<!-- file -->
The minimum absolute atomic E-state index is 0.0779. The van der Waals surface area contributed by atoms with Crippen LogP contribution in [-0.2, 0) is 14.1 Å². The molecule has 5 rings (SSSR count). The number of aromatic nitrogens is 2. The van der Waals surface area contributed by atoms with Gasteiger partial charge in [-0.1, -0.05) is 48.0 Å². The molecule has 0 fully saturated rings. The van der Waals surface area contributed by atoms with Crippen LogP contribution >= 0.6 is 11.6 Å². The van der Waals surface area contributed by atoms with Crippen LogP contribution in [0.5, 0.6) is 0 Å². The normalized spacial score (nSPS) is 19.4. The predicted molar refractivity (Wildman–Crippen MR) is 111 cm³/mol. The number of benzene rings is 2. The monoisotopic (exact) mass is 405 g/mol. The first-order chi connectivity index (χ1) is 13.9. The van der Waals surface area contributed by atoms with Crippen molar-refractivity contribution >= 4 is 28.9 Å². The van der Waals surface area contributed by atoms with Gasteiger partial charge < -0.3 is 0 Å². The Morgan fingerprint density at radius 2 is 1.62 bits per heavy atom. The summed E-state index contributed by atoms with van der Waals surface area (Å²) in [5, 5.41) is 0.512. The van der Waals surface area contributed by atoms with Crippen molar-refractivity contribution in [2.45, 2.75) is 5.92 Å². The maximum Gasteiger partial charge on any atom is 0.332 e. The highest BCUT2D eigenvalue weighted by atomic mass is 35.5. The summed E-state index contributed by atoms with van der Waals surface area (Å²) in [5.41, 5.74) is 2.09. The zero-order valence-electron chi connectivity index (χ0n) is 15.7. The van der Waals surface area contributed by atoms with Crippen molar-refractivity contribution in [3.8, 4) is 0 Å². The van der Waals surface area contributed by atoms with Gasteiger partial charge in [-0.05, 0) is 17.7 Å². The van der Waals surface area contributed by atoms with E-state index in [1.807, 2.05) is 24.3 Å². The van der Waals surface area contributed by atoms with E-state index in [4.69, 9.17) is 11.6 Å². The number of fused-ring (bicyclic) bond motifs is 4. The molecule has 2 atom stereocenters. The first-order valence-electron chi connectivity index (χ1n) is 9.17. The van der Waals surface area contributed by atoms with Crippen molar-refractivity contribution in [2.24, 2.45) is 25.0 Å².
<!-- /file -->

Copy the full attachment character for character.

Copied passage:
The minimum absolute atomic E-state index is 0.0779. The van der Waals surface area contributed by atoms with Crippen LogP contribution in [-0.2, 0) is 14.1 Å². The molecule has 5 rings (SSSR count). The number of aromatic nitrogens is 2. The van der Waals surface area contributed by atoms with Gasteiger partial charge in [-0.1, -0.05) is 48.0 Å². The molecule has 0 fully saturated rings. The van der Waals surface area contributed by atoms with Crippen LogP contribution >= 0.6 is 11.6 Å². The van der Waals surface area contributed by atoms with Crippen LogP contribution in [0.5, 0.6) is 0 Å². The normalized spacial score (nSPS) is 19.4. The predicted molar refractivity (Wildman–Crippen MR) is 111 cm³/mol. The number of benzene rings is 2. The monoisotopic (exact) mass is 405 g/mol. The first-order chi connectivity index (χ1) is 13.9. The van der Waals surface area contributed by atoms with Crippen molar-refractivity contribution >= 4 is 28.9 Å². The van der Waals surface area contributed by atoms with Gasteiger partial charge < -0.3 is 0 Å². The Morgan fingerprint density at radius 2 is 1.62 bits per heavy atom. The summed E-state index contributed by atoms with van der Waals surface area (Å²) in [5, 5.41) is 0.512. The van der Waals surface area contributed by atoms with Crippen molar-refractivity contribution in [2.45, 2.75) is 5.92 Å². The maximum Gasteiger partial charge on any atom is 0.332 e. The highest BCUT2D eigenvalue weighted by atomic mass is 35.5. The summed E-state index contributed by atoms with van der Waals surface area (Å²) in [5.41, 5.74) is 2.09. The zero-order valence-electron chi connectivity index (χ0n) is 15.7. The van der Waals surface area contributed by atoms with Crippen molar-refractivity contribution in [3.8, 4) is 0 Å². The van der Waals surface area contributed by atoms with Gasteiger partial charge in [-0.05, 0) is 17.7 Å². The van der Waals surface area contributed by atoms with E-state index in [1.807, 2.05) is 24.3 Å². The van der Waals surface area contributed by atoms with E-state index in [4.69, 9.17) is 11.6 Å². The number of fused-ring (bicyclic) bond motifs is 4. The molecule has 2 atom stereocenters. The first-order valence-electron chi connectivity index (χ1n) is 9.17. The van der Waals surface area contributed by atoms with Crippen molar-refractivity contribution in [2.24, 2.45) is 25.0 Å².